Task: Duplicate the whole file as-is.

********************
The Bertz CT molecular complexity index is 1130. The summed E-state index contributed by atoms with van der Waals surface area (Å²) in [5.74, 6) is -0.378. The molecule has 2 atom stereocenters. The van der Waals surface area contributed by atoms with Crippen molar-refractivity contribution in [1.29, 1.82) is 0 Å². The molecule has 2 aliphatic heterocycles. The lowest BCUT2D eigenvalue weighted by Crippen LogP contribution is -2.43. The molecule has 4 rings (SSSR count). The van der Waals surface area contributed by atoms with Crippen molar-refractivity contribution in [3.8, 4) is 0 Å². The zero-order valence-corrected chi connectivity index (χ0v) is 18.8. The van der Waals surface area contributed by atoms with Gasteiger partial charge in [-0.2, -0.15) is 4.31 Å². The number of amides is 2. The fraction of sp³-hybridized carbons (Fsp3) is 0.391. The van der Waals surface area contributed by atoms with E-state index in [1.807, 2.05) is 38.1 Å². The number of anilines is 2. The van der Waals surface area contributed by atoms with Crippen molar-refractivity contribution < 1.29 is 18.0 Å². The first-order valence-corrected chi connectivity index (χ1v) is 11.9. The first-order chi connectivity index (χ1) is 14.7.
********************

The Bertz CT molecular complexity index is 1130. The summed E-state index contributed by atoms with van der Waals surface area (Å²) in [5.74, 6) is -0.378. The molecule has 2 atom stereocenters. The van der Waals surface area contributed by atoms with Crippen molar-refractivity contribution in [1.29, 1.82) is 0 Å². The molecule has 2 aliphatic heterocycles. The lowest BCUT2D eigenvalue weighted by Crippen LogP contribution is -2.43. The molecule has 4 rings (SSSR count). The van der Waals surface area contributed by atoms with Crippen molar-refractivity contribution in [3.8, 4) is 0 Å². The zero-order valence-corrected chi connectivity index (χ0v) is 18.8. The van der Waals surface area contributed by atoms with Gasteiger partial charge in [-0.2, -0.15) is 4.31 Å². The number of amides is 2. The fraction of sp³-hybridized carbons (Fsp3) is 0.391. The van der Waals surface area contributed by atoms with E-state index in [1.807, 2.05) is 38.1 Å². The number of anilines is 2. The van der Waals surface area contributed by atoms with Crippen molar-refractivity contribution < 1.29 is 18.0 Å². The first-order valence-corrected chi connectivity index (χ1v) is 11.9. The first-order chi connectivity index (χ1) is 14.7.